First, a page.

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Paulina school renovations take center stage

The repairs are made possible by the schools bond passed by Crook County voter in 2013

Photo Credit: KEVIN SPERL  - Project Manager for renovations at the Paulina School Brett Hudson, left, and Crook County School Board Chair Doug Smith, discuss renovations to the school with its secretary Lisa McLean last Monday night in Paulina.

A handful of Paulina School staff and one parent attended a community meeting with members of the Crook County School Board and district project managers to discuss proposed renovations to the school as part of the school bond passed in May of 2013.

Teachers Glenifer Fields, Jamie Bedortha, and Wanda Schnabele joined school secretary Lisa McLean and parent Sarah Teskey to hear project manager Brett Hudson and Jerry Milstead present their initial thoughts on possible renovations to the building.

School Principal Kurt Sloper kicked off the meeting by stating his appreciation for the opportunity to meet with the district.

“They have come up with a conceptual design and some good ideas,” he said “We now have the opportunity to provide input and ask questions. This meeting is next in a progression of exciting things that are happening here.”

In addition to Hudson and Milstead, project assistant Heidi Freeman, school board chair Doug Smith, board member Walt Wagner and district Superintendent Duane Yecha were in attendance.

Hudson began his presentation by stressing the importance of student safety as a goal of the project.

“One of the things we want to do is get the entire student body back into the building,” he said. “We hope to retrofit classrooms to get kids out of the modular classrooms, helping with security and providing for the safety of the students.”

Sloper expressed his support for this concept.

“One thing I appreciate about safety is having the student body in the building,” he said. “We do not have good response time out here for help and having everyone in one building and being able to follow protocol takes a bad situation and makes it a little bit better.”

A major component of the renovations is a repurposing of the existing gym into office space, a secure reception area, additional restrooms, media room and library, and cafeteria space.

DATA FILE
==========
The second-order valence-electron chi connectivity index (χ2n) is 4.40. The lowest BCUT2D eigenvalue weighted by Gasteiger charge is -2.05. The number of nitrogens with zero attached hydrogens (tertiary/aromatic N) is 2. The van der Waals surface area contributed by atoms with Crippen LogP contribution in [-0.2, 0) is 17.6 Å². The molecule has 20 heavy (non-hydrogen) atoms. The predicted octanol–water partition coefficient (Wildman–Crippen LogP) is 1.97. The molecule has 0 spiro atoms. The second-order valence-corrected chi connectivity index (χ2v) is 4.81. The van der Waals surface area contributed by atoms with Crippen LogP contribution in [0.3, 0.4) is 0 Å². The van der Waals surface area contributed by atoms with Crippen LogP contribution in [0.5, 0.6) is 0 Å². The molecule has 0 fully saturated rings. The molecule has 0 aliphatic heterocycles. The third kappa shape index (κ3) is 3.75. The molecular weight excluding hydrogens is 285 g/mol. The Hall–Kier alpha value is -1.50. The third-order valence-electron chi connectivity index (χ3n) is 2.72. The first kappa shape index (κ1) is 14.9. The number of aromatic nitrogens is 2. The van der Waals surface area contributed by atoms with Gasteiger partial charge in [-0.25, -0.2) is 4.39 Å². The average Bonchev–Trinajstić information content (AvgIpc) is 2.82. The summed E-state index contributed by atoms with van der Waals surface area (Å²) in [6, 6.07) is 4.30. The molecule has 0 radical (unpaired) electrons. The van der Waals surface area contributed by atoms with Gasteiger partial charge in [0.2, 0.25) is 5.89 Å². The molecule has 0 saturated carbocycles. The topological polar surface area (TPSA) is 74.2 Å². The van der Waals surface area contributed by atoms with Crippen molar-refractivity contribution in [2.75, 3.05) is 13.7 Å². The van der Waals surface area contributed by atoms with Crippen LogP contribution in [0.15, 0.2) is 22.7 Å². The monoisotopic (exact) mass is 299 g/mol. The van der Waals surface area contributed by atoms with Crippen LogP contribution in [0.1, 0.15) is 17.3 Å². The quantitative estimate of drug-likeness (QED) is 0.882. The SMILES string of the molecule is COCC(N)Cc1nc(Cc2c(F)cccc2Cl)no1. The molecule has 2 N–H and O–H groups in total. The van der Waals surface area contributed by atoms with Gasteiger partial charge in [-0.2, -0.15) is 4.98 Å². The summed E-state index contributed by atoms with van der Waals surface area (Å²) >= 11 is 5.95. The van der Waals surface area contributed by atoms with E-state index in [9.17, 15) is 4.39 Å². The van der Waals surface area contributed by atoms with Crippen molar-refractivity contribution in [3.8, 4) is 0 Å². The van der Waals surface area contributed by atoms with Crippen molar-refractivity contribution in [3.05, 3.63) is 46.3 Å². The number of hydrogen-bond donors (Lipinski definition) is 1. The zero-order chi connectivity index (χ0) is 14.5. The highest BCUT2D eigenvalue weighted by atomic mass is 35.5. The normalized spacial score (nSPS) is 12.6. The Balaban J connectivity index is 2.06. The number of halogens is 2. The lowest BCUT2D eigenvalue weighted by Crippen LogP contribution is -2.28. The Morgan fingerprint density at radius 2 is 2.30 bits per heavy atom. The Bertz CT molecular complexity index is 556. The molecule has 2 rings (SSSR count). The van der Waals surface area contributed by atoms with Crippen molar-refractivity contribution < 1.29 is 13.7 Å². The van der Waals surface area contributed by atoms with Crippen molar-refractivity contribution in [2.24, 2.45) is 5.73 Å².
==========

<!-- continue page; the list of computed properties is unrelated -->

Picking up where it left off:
Hudson said that the design took into account how the existing space has been used in the past, including community pot luck events and jamborees that brought other schools to the building for sporting events.

Milstead explained that a new gym is proposed as part of the renovations, consisting of a pre-engineered steel building to be erected on the west side of the building, where modular buildings now sit.

“The new gym would house a full-sized gym floor and is of a standard size to stay within budget,” he added.

The district had allocated $900,000 for the building that currently enrolls 19 students, according to October’s enrollment count, although the plans as presented represented a cost estimate of $1.2 million.

Milstead commented that the plans also called for upgrades to the electrical system, improvements to water and heating systems, flooring throughout the school, and repairs to the exterior.

“With the budget we are looking at and all of the needs, this is about the expanse of scope that we can get to,” added Hudson. “Adding additional square footage would be cost prohibitive.”

Hudson continually brought the conversation back to student safety.

There will be a single, unlocked, point of entry during the day, entered via a new set of doors at the front of the building where murals are currently painted on the exterior walls, something Hudson expressed concern about.

“Creating an entry on the front of the school is going to impact the exterior murals dramatically,” he said. “It needs to be addressed as they are a part of your community.”

In addition to safety issues, a primary concern voiced by those in attendance was available storage, or the apparent lack of it.

Smith acknowledged the concern about storage but wanted to know if the general concept of the proposed changes would meet the needs of the school.

“We will continue to share developments with Paulina and when we get to the point where we feel we have a final version, we will come back to present it so you know what we are doing,” he said.

Teskey, who has two children at the school, was happy to hear about the project but was looking forward to a more specific proposal.

“I want them to really take into consideration what the staff is saying they need,” she remarked. “Several of them have been here for decades and know what works and where they have to make do.”

Tesky said that what was important to her was providing a safe, comfortable school that functions easily, whether there are 15 kids or 50.

“I want the teachers and staff to be able to communicate,” she said. “I want the school to be a place where, if there is an opportunity, I want the facility to be able to provide it.”

Renovations are slated to begin in early spring with all classroom work completed in time for the start of school in 2015. The new gymnasium would be constructed later in the fall of 2015.

“Student space is our first priority,” said Hudson.

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